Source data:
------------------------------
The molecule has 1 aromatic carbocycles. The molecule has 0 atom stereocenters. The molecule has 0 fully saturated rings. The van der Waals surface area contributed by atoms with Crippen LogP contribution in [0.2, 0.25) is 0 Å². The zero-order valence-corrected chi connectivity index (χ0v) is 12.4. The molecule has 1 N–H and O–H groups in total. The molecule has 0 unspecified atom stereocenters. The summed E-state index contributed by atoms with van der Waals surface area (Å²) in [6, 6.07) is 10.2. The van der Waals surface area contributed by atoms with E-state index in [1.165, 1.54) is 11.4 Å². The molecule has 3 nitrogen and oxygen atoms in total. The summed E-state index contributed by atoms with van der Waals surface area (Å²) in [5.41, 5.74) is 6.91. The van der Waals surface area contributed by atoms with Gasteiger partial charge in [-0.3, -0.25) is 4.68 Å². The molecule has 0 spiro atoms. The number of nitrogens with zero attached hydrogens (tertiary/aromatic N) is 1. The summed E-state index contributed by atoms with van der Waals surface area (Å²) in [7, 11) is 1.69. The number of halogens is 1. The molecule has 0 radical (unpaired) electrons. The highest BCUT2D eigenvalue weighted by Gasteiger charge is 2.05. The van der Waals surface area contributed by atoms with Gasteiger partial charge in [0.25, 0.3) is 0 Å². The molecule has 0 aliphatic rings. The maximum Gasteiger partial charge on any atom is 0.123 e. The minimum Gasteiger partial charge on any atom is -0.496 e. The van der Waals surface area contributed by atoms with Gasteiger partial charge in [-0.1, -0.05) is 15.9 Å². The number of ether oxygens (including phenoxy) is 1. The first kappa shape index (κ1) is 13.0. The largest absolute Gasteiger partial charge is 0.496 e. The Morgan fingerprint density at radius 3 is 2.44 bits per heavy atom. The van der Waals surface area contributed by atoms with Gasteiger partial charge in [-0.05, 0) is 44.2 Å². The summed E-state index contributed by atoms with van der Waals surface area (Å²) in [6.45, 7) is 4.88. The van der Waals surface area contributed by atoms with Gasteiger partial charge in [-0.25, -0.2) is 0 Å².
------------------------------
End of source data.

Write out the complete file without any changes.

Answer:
The molecule has 1 aromatic carbocycles. The molecule has 0 atom stereocenters. The molecule has 0 fully saturated rings. The van der Waals surface area contributed by atoms with Crippen LogP contribution in [0.2, 0.25) is 0 Å². The zero-order valence-corrected chi connectivity index (χ0v) is 12.4. The molecule has 1 N–H and O–H groups in total. The molecule has 0 unspecified atom stereocenters. The summed E-state index contributed by atoms with van der Waals surface area (Å²) in [6, 6.07) is 10.2. The van der Waals surface area contributed by atoms with E-state index in [1.165, 1.54) is 11.4 Å². The molecule has 3 nitrogen and oxygen atoms in total. The summed E-state index contributed by atoms with van der Waals surface area (Å²) in [5.41, 5.74) is 6.91. The van der Waals surface area contributed by atoms with Gasteiger partial charge in [-0.3, -0.25) is 4.68 Å². The molecule has 0 spiro atoms. The number of nitrogens with zero attached hydrogens (tertiary/aromatic N) is 1. The summed E-state index contributed by atoms with van der Waals surface area (Å²) in [7, 11) is 1.69. The number of halogens is 1. The molecule has 0 radical (unpaired) electrons. The highest BCUT2D eigenvalue weighted by Gasteiger charge is 2.05. The van der Waals surface area contributed by atoms with Gasteiger partial charge in [0.25, 0.3) is 0 Å². The molecule has 0 aliphatic rings. The maximum Gasteiger partial charge on any atom is 0.123 e. The minimum Gasteiger partial charge on any atom is -0.496 e. The van der Waals surface area contributed by atoms with Gasteiger partial charge in [-0.1, -0.05) is 15.9 Å². The number of ether oxygens (including phenoxy) is 1. The first kappa shape index (κ1) is 13.0. The largest absolute Gasteiger partial charge is 0.496 e. The Morgan fingerprint density at radius 3 is 2.44 bits per heavy atom. The van der Waals surface area contributed by atoms with Gasteiger partial charge in [-0.05, 0) is 44.2 Å². The summed E-state index contributed by atoms with van der Waals surface area (Å²) in [6.45, 7) is 4.88. The van der Waals surface area contributed by atoms with Gasteiger partial charge in [-0.25, -0.2) is 0 Å².